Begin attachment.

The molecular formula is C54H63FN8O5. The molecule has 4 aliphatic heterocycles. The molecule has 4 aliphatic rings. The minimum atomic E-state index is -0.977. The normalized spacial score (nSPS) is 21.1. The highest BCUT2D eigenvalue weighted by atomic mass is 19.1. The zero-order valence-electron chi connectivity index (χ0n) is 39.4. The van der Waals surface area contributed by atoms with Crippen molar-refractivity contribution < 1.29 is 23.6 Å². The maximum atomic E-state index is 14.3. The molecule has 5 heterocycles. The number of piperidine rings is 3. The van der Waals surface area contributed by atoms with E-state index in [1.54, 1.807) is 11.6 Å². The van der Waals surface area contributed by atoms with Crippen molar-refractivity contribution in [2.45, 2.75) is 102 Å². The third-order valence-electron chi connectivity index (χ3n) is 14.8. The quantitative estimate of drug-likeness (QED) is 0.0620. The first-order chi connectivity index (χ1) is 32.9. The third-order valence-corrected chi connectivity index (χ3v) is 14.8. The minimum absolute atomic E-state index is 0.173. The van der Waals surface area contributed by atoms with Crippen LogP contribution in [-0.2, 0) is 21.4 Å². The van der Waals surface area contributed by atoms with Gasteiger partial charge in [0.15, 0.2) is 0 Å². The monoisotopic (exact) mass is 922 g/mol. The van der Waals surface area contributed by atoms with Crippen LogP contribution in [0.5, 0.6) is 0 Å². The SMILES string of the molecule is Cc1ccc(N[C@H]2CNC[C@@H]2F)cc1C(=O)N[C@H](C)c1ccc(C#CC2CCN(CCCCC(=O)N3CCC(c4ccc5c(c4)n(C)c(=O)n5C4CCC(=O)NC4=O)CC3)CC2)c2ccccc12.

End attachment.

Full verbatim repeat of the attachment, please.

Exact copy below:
The molecular formula is C54H63FN8O5. The molecule has 4 aliphatic heterocycles. The molecule has 4 aliphatic rings. The minimum atomic E-state index is -0.977. The normalized spacial score (nSPS) is 21.1. The highest BCUT2D eigenvalue weighted by atomic mass is 19.1. The zero-order valence-electron chi connectivity index (χ0n) is 39.4. The van der Waals surface area contributed by atoms with Crippen molar-refractivity contribution < 1.29 is 23.6 Å². The maximum atomic E-state index is 14.3. The molecule has 5 heterocycles. The number of piperidine rings is 3. The van der Waals surface area contributed by atoms with E-state index in [1.54, 1.807) is 11.6 Å². The van der Waals surface area contributed by atoms with Crippen molar-refractivity contribution in [2.45, 2.75) is 102 Å². The third-order valence-electron chi connectivity index (χ3n) is 14.8. The quantitative estimate of drug-likeness (QED) is 0.0620. The first-order chi connectivity index (χ1) is 32.9. The third-order valence-corrected chi connectivity index (χ3v) is 14.8. The minimum absolute atomic E-state index is 0.173. The van der Waals surface area contributed by atoms with Crippen LogP contribution in [-0.2, 0) is 21.4 Å². The van der Waals surface area contributed by atoms with Gasteiger partial charge in [0.15, 0.2) is 0 Å². The monoisotopic (exact) mass is 922 g/mol. The van der Waals surface area contributed by atoms with Crippen LogP contribution in [0.5, 0.6) is 0 Å². The SMILES string of the molecule is Cc1ccc(N[C@H]2CNC[C@@H]2F)cc1C(=O)N[C@H](C)c1ccc(C#CC2CCN(CCCCC(=O)N3CCC(c4ccc5c(c4)n(C)c(=O)n5C4CCC(=O)NC4=O)CC3)CC2)c2ccccc12.